Michael Gerson Obituary, Death – Michael Gerson, a Washington Post columnist died on November 17th, 2022. He was President George W. Bush’s speechwriter. He was born on May 15, 1964. Michael has previously worked as an editorial columnist for The Washington Post, as a Policy Fellow for One Campaign, as a visiting associate for the Center for Public Justice, and as a senior fellow for the Council on Foreign Relations. He was President George W. Bush’s top speechwriter from 2001 to June 2006. He worked as a senior policy advisor for the White House and was a member of the White House Iraq Group from 2000 to 2006.

He helped write George W. Bush’s second inaugural address, in which he advocated for neoconservative intervention and nation-building around the world to help promote democracy to third-world countries. The speech was given at Bush’s second inauguration. Michael and analyst Amy Holmes co-hosted the politically conservative television debate show In Principle in 2018, which aired on PBS for eight episodes. The show ran for a full year. Michael was raised in an evangelical Christian family in St. Louis, Missouri. He attended Westminster Christian Academy throughout his high school years. On his father’s side, his grandfather was Jewish. After a year at Georgetown University, where he got his bachelor’s degree in 1986, he transferred to Wheaton College in Illinois.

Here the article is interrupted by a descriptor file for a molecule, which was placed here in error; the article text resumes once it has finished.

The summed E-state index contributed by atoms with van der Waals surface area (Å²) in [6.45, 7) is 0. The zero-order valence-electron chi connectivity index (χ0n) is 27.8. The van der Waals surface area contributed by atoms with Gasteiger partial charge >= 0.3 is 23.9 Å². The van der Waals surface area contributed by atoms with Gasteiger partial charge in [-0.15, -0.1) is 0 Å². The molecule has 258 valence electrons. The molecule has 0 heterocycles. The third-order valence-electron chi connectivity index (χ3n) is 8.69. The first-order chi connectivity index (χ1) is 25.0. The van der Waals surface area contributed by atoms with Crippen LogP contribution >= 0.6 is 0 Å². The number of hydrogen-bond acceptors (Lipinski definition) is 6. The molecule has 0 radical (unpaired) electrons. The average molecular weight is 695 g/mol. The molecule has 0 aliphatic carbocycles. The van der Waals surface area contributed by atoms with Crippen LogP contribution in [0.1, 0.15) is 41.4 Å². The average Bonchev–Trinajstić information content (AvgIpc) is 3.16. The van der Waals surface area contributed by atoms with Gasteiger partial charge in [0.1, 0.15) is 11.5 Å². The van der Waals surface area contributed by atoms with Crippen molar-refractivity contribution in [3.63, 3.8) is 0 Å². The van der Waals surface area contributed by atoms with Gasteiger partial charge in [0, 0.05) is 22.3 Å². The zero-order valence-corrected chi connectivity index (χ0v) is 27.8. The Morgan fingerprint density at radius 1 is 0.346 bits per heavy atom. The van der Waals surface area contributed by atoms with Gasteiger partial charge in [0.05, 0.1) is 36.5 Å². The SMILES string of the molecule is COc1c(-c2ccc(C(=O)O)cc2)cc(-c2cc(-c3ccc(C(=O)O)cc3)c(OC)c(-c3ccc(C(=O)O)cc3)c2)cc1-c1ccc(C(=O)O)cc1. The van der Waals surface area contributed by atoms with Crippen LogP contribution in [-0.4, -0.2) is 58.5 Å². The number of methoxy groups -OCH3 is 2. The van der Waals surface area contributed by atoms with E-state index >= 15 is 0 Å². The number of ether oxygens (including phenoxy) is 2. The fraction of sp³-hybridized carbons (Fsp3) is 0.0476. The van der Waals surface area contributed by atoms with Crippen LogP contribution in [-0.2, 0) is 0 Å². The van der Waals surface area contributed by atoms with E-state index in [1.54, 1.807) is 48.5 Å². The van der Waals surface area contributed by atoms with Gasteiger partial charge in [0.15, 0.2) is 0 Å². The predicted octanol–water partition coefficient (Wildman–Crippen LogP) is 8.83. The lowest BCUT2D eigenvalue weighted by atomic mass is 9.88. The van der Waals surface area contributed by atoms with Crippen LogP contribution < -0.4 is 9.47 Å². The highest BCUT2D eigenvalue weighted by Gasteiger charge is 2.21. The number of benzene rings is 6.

He was a senior policy advisor at The Heritage Foundation, a conservative public policy think tank, before joining the Bush administration. Before briefly leaving politics to work as a journalist for US News & World Report, he was an aide to Indiana Senator Dan Coats and a speechwriter for Bob Dole’s Presidential campaign. He worked as a speechwriter for Ronald Reagan’s presidential campaign on several occasions. Michael also worked as a ghostwriter for Charles Colson at one point in his career. Karl Rove recruited Gerson for the Bush campaign at the start of 1999. Time magazine named Gerson one of “America’s 25 Most Influential Evangelicals.” In the edition published on February 7, 2005, Gerson was voted the eighth most important evangelical.